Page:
Heat of Hydration in the Placement of Mass Concrete
Abhilash Patil, Department of Civil Engineering, Sardar Patel College of Engineering, Mumbai, India.
Manuscript received on January 01, 2015. | Revised Manuscript received on January 17, 2015. | Manuscript published on February 28, 2015. | PP: 1-4 | Volume-4 Issue-3, February 2015. | Retrieval Number: C3693024315/2013©BEIESP
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© The Authors. Blue Eyes Intelligence Engineering and Sciences Publication (BEIESP). This is an open access article under the CC BY-NC-ND license (http://creativecommons.org/licenses/by-nc-nd/4.0/)
Abstract: The factor distinguishing between normal concrete and mass concrete is the thermal characteristics. Mass concrete is defined as “any volume of concrete with dimensions large enough to require that measures be taken to cope with generation of heat from hydration of the cement and attendant volume change to minimize cracking.” Use of mass concrete has been in existence over the last two centuries, and it has lately been reaching its full potential in the construction industry. The proper design and construction of mass concrete placements is essential to ensure the durability and serviceability of the structure. Mass concrete is required in massive structures containing beams, columns, piers, dams where its volume is of such a magnitude as to require special means for coping with the generation of heat and which is followed by volume change. This paper explains the factors influencing generation of heat of hydration (cracking) along with the different ways to lower the heat of hydration and then the methods to be implemented for its reduction.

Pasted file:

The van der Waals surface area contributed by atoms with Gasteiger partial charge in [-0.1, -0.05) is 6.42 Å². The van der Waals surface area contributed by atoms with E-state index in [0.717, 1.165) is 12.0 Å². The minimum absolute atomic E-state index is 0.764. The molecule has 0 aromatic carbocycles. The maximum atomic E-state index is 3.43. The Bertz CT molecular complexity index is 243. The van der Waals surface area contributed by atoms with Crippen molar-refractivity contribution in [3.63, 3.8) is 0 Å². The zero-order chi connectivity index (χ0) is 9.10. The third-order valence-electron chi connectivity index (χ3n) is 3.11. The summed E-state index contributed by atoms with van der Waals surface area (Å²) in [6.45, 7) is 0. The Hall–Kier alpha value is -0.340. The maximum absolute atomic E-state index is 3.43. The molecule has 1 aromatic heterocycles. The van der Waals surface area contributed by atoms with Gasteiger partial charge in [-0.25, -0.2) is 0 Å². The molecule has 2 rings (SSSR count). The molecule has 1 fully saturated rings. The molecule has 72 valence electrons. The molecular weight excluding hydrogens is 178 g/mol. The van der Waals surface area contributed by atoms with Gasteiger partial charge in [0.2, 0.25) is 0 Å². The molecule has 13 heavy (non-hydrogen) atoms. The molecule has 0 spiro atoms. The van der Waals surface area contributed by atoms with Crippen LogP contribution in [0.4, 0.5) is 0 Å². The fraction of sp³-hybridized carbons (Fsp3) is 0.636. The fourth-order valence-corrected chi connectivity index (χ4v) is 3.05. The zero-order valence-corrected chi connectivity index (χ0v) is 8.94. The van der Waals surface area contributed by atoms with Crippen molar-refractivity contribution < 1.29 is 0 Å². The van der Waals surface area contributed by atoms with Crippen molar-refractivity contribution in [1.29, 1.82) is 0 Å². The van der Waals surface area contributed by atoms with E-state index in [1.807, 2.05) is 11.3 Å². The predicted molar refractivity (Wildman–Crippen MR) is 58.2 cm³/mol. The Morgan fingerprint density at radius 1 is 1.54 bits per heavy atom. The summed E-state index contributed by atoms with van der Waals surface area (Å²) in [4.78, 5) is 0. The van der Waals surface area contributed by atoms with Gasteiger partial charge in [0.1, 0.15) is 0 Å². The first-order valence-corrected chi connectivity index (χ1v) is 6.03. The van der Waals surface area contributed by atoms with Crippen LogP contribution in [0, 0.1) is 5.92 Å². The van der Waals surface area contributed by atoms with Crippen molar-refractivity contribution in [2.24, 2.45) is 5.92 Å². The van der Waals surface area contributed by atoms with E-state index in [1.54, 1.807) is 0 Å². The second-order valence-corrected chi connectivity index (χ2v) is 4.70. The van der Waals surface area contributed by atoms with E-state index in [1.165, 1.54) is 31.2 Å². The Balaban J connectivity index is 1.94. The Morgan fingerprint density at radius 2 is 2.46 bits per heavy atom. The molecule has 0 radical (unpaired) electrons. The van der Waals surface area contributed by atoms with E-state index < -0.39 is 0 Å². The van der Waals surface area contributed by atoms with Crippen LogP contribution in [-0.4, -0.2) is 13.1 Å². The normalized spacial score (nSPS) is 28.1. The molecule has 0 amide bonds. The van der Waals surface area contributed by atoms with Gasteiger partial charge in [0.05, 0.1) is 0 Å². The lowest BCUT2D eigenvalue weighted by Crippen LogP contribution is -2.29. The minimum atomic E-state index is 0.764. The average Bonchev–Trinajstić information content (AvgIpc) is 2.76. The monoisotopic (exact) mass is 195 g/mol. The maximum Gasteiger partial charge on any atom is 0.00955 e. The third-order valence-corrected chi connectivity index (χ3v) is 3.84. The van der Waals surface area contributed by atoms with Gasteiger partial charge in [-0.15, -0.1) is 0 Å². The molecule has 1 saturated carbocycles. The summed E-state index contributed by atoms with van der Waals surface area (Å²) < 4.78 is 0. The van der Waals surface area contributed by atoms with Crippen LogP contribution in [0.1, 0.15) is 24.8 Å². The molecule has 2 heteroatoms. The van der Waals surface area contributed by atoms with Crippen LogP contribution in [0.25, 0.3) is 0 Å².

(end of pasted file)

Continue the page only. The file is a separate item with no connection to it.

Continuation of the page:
Keywords: Air entrainment, Cracking, Heat of hydration, Restraint.